- - Mavic: " The Road to Mont-Blanc"

Mavic: " The Road to Mont-Blanc"

The high mountains are a mysterious and unpredictable place offering a moment of escapism to experience life amidst a journey of new and unknown limits. On August 4th 2014 Mavic road ambassador Mike Cotty faced his toughest challenge yet, a 1,000 kilometre non-stop journey across the Dolomites, Eastern Alps and Swiss Alps including 21 mountains and over 21,000 metres of climbing, or the equivalent of ascending Mount Everest nearly 2.5 times in a single ride. Battling adverse weather conditions in the Dolomites and a punishing headwind for the final 500 kilometres meant that Mike had go above and beyond the realms of normality to  overcome sleep deprivation from over 50 hours of continuous cycling whilst battling the elements on The Road to Mont Blanc from Conegliano, Italy, to Chamonix, France. 

"Quite how I’ve actually made it to this point sometimes eludes me". Mike said. "In some respect I guess it’s all part of the evolution of growing old, the years roll by and it’s only when you take a second to breathe that you can retrace the road at which you’ve travelled along with your own reflection that makes you realise just how much of your soul belongs in the heart of what you truly believe in. Exploration opens up a whole new world beyond physical and mental expectations of one’s self. Despite years of training, sacrifice and preparation there really is no certainty as to where or when the limit will occur. For me, that is the essence of exploration. It’s a beautiful metaphor for life. I mean, if you don’t try how will you ever know?"

13.00hr, August 4th 2014. A final moment to relax and breathe at Castello di Conegliano before the start of The Road to Mont Blanc.

Approaching the summit of the Passo San Boldo. One climb down, 20 still to go.

Even coming early into the ride the Passo Duran is relentless, rarely dropping below double figures.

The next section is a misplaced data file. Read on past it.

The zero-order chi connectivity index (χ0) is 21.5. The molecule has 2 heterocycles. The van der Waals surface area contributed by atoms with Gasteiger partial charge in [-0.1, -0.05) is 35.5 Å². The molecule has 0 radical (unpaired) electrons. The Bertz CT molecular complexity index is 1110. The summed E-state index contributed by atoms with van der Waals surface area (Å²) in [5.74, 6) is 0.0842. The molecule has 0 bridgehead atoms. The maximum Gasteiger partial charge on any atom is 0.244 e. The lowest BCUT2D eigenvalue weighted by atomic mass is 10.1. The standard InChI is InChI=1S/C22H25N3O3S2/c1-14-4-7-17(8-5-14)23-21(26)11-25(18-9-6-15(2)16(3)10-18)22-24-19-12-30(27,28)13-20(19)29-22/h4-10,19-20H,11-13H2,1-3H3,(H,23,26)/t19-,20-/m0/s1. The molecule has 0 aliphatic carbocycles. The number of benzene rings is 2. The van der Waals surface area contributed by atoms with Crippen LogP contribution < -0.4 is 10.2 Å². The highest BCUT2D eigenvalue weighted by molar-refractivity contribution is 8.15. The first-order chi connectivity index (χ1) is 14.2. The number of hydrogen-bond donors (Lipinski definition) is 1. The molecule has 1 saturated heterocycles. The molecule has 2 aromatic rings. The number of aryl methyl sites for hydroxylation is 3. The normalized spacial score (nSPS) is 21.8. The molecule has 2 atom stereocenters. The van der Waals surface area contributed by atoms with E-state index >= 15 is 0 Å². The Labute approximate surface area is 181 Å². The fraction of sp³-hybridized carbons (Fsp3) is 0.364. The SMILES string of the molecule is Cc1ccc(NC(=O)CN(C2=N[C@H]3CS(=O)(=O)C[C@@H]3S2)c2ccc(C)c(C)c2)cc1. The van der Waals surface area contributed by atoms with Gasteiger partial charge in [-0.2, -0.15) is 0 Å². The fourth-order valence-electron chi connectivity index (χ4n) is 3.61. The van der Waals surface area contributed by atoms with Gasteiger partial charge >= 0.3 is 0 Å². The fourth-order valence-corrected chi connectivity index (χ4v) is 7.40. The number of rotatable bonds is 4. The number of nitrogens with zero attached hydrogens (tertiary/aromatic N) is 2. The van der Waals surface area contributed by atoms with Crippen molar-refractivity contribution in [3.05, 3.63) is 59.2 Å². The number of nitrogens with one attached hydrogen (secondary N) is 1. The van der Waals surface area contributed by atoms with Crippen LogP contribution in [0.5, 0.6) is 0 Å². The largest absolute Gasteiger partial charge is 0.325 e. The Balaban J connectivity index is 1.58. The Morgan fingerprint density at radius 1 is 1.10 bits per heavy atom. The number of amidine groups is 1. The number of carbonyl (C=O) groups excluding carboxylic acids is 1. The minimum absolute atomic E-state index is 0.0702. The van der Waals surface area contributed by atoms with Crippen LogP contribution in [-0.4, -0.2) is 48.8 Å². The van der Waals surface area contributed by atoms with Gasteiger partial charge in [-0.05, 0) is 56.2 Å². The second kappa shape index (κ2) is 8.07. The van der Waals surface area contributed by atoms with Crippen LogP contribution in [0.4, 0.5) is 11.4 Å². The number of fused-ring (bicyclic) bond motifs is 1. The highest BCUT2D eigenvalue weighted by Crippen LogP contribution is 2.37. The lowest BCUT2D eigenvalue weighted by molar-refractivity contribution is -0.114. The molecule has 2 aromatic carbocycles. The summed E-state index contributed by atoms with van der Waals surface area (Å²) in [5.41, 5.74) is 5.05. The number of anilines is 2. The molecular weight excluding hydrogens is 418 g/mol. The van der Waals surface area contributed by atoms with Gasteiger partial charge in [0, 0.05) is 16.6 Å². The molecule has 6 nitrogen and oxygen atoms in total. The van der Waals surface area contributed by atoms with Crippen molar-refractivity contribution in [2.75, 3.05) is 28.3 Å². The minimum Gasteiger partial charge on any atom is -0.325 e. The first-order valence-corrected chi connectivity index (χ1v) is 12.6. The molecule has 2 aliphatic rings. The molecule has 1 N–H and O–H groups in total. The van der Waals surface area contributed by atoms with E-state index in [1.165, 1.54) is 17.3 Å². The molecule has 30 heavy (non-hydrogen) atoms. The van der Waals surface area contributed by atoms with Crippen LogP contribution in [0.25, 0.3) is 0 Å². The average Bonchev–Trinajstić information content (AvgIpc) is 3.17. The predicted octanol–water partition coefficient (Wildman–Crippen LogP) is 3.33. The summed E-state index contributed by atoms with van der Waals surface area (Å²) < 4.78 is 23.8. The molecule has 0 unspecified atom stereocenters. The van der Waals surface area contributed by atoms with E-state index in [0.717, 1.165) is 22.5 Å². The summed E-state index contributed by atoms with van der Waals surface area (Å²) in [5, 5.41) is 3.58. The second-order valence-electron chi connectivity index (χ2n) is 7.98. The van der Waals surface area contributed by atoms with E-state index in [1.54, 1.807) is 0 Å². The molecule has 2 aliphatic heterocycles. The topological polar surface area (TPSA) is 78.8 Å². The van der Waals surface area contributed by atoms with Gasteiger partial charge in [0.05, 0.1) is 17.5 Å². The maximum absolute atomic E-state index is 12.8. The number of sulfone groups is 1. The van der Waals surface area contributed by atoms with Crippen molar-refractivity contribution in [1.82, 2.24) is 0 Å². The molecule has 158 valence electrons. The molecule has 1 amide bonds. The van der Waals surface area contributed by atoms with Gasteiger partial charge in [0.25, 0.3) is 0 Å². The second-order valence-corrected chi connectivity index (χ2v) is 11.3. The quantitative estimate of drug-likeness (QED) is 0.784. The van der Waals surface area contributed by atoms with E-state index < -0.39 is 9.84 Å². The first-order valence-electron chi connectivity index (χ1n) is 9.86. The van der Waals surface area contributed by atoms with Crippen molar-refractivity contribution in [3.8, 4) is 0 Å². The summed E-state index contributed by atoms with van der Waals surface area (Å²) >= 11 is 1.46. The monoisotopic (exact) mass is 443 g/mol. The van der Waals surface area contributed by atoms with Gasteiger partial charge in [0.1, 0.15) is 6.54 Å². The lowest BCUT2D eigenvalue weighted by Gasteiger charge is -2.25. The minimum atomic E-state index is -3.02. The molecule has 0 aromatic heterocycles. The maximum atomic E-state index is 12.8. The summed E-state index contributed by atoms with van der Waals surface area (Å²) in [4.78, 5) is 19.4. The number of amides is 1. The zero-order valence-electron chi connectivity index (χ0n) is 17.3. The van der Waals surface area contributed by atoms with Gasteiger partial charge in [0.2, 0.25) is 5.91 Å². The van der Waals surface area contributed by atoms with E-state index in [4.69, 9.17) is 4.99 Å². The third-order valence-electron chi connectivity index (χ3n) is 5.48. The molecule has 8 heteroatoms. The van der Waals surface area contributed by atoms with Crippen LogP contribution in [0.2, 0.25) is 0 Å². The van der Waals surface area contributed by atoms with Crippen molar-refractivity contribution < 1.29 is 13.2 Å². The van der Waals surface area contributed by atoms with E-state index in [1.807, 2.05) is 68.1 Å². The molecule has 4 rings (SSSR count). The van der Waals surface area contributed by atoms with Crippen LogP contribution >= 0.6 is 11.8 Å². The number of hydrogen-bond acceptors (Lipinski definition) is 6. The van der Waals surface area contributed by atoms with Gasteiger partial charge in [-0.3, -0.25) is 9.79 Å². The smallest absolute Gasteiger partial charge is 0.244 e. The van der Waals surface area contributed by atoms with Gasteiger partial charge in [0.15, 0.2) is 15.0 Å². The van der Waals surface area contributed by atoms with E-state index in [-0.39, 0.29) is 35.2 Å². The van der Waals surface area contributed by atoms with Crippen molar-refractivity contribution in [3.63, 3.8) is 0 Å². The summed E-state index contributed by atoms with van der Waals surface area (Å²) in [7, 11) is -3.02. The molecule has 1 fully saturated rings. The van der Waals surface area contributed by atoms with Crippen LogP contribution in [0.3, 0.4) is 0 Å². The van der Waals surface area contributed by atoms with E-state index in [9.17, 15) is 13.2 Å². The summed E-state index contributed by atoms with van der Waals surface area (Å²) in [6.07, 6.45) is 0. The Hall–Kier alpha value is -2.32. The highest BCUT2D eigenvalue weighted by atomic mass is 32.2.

Mental focus is equally as important as physical strength during such an extreme journey.

Fortunately conditions during the first part of the Dolomites were dry and warm, allowing the true beauty of the Passo Giau to really shine.

At the summit of the Passo Falzarego it’s time to prepare for darkness. The Dolomites at night are a beautiful but volatile place.

Mike had to deal with torrential rain, thunder and lightning all the way through Bolzano and to the foot of the Passo dello Stelvio.

Despite suffering from the wind chill the Stelvio at dawn is a truly mystical place.

At the 2,757 metre summit the temperature drops to just above freezing. The strain can really be seen on Mike’s face.

Ready for the long descent to Bormio with 344km covered and over 18 hours of riding, it was a real battle to stay awake as the cold saps even more energy.

Crossing into Switzerland Mike was met with a vicious head wind on the 36km ascent of the Bernina Pass which remained with him for the final 500km’s of the ride.

Climb number 14 and the 7th ascent over 2,000 metres, the Splügenpass twists and turns through rugged landscapes helping to take your mind away from the fatigue. Even the locals look impressed.

Mike takes a moment to make sure he’s on the right road towards the San Bernardino Pass. A mistake navigating is easy to make and can be costly, especially after 33 hours of riding.

Riding through two nights in a row is unknown territory. Despite slight hallucinations Mike is met with a clear sky at dawn which raises spirits.

Approaching 40 hours of non-stop riding the sun is shining but the dawn is still very cold.

The Oberalp Pass is the 17th climb out of 21. At this point in the ride it’s important for Mavic support to be close at hand. 

Mike’s favourite meal of the day, breakfast, and  a new meaning to the term "fast food".

As if 800km in the saddle wasn’t enough of a challenge, the cobblestones on the old Gotthard Pass are a real test for body and bike.

Slicing down the mountain the cobbled descent of the Gotthard is like no other road in the world.

The Nufenen Pass is the 19th climb of the journey and 11th ascent over 2,000 metres.

At 2,478 metres above sea level Mike takes a moment to appreciate the view and the snow capped vistas.

The valley towards the Col de la Forclaz is a cruel and deceptive place with a torturous headwind for over 125 kilometres.

Deep breath on the penultimate climb – the Col de la Forclaz.

Cresting the Col des Montets means that Mike has now climbed 21,250 metres elevation since starting, a real test of human endurance.

53 hours 38 minutes, 21 mountains and 1,012 kilometres later and Mike arrives in Chamonix to complete The Road to Mont Blanc.

The team can’t quite believe what they have just endured. Neither can Mike.

Inspiration can be found in many forms and for one man that definitely comes from the mountains.

Leave a reply
Share on